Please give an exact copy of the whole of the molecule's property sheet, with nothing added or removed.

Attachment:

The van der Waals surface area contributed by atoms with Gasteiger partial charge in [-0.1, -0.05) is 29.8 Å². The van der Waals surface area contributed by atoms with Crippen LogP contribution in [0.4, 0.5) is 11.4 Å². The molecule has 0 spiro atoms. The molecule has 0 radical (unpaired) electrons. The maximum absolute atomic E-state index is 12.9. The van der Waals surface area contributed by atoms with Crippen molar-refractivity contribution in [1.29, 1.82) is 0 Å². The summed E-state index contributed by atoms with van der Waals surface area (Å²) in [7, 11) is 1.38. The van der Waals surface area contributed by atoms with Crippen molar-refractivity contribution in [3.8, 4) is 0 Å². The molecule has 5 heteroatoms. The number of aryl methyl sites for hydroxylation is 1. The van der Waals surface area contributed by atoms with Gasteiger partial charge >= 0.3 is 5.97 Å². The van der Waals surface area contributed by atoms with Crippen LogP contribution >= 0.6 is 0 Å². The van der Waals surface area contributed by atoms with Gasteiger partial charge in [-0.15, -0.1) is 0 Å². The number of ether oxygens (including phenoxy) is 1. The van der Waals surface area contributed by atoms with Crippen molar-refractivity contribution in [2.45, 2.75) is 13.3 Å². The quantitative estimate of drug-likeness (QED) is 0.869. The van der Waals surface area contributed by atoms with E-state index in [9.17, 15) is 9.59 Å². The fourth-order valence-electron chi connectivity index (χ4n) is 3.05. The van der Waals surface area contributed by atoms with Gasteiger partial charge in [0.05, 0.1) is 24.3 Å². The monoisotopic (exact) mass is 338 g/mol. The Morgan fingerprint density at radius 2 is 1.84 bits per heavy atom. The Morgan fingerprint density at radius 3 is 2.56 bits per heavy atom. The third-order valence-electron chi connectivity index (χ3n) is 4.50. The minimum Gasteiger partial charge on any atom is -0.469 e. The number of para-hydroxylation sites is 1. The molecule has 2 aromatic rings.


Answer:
The van der Waals surface area contributed by atoms with Gasteiger partial charge in [-0.1, -0.05) is 29.8 Å². The van der Waals surface area contributed by atoms with Crippen LogP contribution in [0.4, 0.5) is 11.4 Å². The molecule has 0 spiro atoms. The molecule has 0 radical (unpaired) electrons. The maximum absolute atomic E-state index is 12.9. The van der Waals surface area contributed by atoms with Crippen molar-refractivity contribution in [1.29, 1.82) is 0 Å². The summed E-state index contributed by atoms with van der Waals surface area (Å²) in [7, 11) is 1.38. The van der Waals surface area contributed by atoms with Crippen molar-refractivity contribution in [3.8, 4) is 0 Å². The molecule has 5 heteroatoms. The number of aryl methyl sites for hydroxylation is 1. The van der Waals surface area contributed by atoms with Gasteiger partial charge >= 0.3 is 5.97 Å². The van der Waals surface area contributed by atoms with Crippen LogP contribution >= 0.6 is 0 Å². The van der Waals surface area contributed by atoms with Gasteiger partial charge in [-0.15, -0.1) is 0 Å². The number of ether oxygens (including phenoxy) is 1. The van der Waals surface area contributed by atoms with Crippen molar-refractivity contribution in [2.45, 2.75) is 13.3 Å². The quantitative estimate of drug-likeness (QED) is 0.869. The van der Waals surface area contributed by atoms with E-state index in [9.17, 15) is 9.59 Å². The fourth-order valence-electron chi connectivity index (χ4n) is 3.05. The van der Waals surface area contributed by atoms with Gasteiger partial charge in [0.05, 0.1) is 24.3 Å². The monoisotopic (exact) mass is 338 g/mol. The Morgan fingerprint density at radius 2 is 1.84 bits per heavy atom. The Morgan fingerprint density at radius 3 is 2.56 bits per heavy atom. The third-order valence-electron chi connectivity index (χ3n) is 4.50. The minimum Gasteiger partial charge on any atom is -0.469 e. The number of para-hydroxylation sites is 1. The molecule has 2 aromatic rings.